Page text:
Fruit flavoured ciders have seen soaring sales and continued to grow even when the cider boom slowed in recent years. Are they still the flavour of the moment?
CIDER sales were on the up and up and everyone from West Country traditionalists to international beer giants was getting in on the act.
The hottest sub-category was made up by modern ciders – often fruit-flavoured and either imported from Scandinavia or made in a similar style by British and Irish producers.
And while the soaraway cider sales growth of a few years ago slowed considerably (the actual amount of liquid sold began to fall even as sales value continued to increase) the fruit-flavoured ciders remained in growth.
That was cider last year. So, what’s the story now?
Well, from cider producers and suppliers we have a few opinions and a few subtle differences of interpretation. Flavoured cider is still big and getting bigger. But at least one company – Merrydown – reckons apple cider made a bit of a comeback in Scottish impulse stores in 2013.
Two of the most significant cider players in recent times have been the Swedish brands Kopparberg and Rekorderlig.
And at Kopparberg, customer marketing manager Ben Turner is keen to stress overall trends that show the particular growth of flavoured cider in general and of Kopparberg itself.
Quoting Nielsen Scantrack data for the Scottish off-trade to 14 September last year Turner said Scottish take-home cider sales at that time totalled 43.4m litres and had a sales value of £91.7m.
That meant the value of sales had risen by 3.4% at a time when volume had actually dipped by 2.9%
“Fruit flavoured ciders continued to grow in Scotland during 2013 and this has been the main driver of growth for the category as a whole,” he said.
“The apple cider sub-category began to decline in 2013 but the pear category which had dipped in 2012 has almost returned to the value of two years ago. The fruit sub-category increased in value by 54% from the previous year during 2013, it really is leading the way.
“Ultimately, fruit cider is a growth category. We know from Mintel research that females and younger drinkers like it for its variety and refreshing sweetness. Kopparberg has led this category since 2006 and it is a brand that consumers see as innovative –Mintel research shows it is the cider brand that most consumers associate with the word ‘delicious’.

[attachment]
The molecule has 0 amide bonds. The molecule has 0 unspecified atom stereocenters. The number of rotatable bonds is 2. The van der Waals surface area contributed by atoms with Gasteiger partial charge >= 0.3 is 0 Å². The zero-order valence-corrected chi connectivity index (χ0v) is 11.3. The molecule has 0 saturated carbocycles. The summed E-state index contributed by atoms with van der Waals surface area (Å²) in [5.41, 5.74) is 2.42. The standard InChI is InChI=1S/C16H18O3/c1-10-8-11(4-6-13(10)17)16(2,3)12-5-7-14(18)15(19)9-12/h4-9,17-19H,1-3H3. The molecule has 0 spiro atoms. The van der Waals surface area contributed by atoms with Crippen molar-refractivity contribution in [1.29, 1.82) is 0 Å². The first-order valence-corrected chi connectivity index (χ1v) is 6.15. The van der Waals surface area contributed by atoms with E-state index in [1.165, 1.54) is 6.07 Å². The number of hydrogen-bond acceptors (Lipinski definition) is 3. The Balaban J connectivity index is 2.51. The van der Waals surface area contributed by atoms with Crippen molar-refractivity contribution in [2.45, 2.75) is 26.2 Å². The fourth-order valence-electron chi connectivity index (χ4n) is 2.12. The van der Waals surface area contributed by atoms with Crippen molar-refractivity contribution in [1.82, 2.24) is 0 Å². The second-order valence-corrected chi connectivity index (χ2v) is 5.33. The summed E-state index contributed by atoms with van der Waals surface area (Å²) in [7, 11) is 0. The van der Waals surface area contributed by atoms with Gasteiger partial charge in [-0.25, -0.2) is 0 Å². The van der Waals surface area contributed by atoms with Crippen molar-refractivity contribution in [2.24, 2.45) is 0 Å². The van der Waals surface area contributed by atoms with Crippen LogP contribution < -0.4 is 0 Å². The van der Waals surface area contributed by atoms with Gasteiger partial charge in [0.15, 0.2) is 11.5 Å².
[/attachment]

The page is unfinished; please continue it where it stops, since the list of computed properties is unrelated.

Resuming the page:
“Following significant consumer demand on social media channels, Kopparberg is bringing back Kopparberg Raspberry, and the brand will be supported by PR and social media in 2014,” he said.
At Chilli Marketing, which looks after Swedish brand Rekorderlig in Britain, managing director Gareth Whittle, quoting Nielsen GB off-trade data for the year to 12 October 2013, said cider had continued to increase value sales – with year-on-year growth of 7% driven primarily by strong growth in flavoured ciders which were up 63%.
“Flavoured cider is the growth engine of the category, attracting new shoppers and delivering incremental value,” Whittle said.
“Over 50% of Rekorderlig’s growth has been attributable to new consumers entering the category. Rekorderlig’s penetration in the GB market has grown at a constant rate over the last two years and will continue to improve as distribution continues to grow in the off-trade.”
Fruit cider is a growth category. We know from Mintel research that females and younger drinkers like it for its variety and refreshing sweetness
Rekorderlig had seen value sales grow 87% to £24.98m. And he said it achieves the highest price per litre of the major cider brands.
“Retailers with limited chilled space should certainly consider including Rekorderlig Strawberry and Lime 500ml, within their portfolio. This SKU has seen value sales increase 84.2% year on year from £6.25m in 2012 to £11.5m in 2013 and is a must-stock brand for any store,” he said.
However, established British cider brand Merrydown – reckons impulse outlets in Scotland show differences to the wider market. The firm sees cider in glass bottles as very important in Scottish impulse stores and it reckons that in those outlets apple cider has made a significant comeback while pear cider has dipped.
“The growth shown by glass bottled ciders, particularly in the impulse sector in Scotland, has been phenomenal over the past year,” argued head of brand marketing at Merrydown Cider Amanda Grabham.
Quoting Nielsen Scantrack data for Scotland for the year to 7 December 2013 and Mintel analysis of cider consumption trends, she said: “Total off-trade glass-bottled cider sales in Scotland grew by 11% in volume and 16% in value, but while this was a good performance, it was eclipsed by the 34% volume and 41% value growth achieved through Scotland’s impulse stores, which really are benefiting from the strong revival in consumer interest in premium ciders – almost two thirds of adults now drink cider – and the resultant sales surge.”
In hard cash it meant, she said, that glass-bottled cider generated £33m of off-trade sales in Scotland with £7.4m of those sales coming from impulse stores.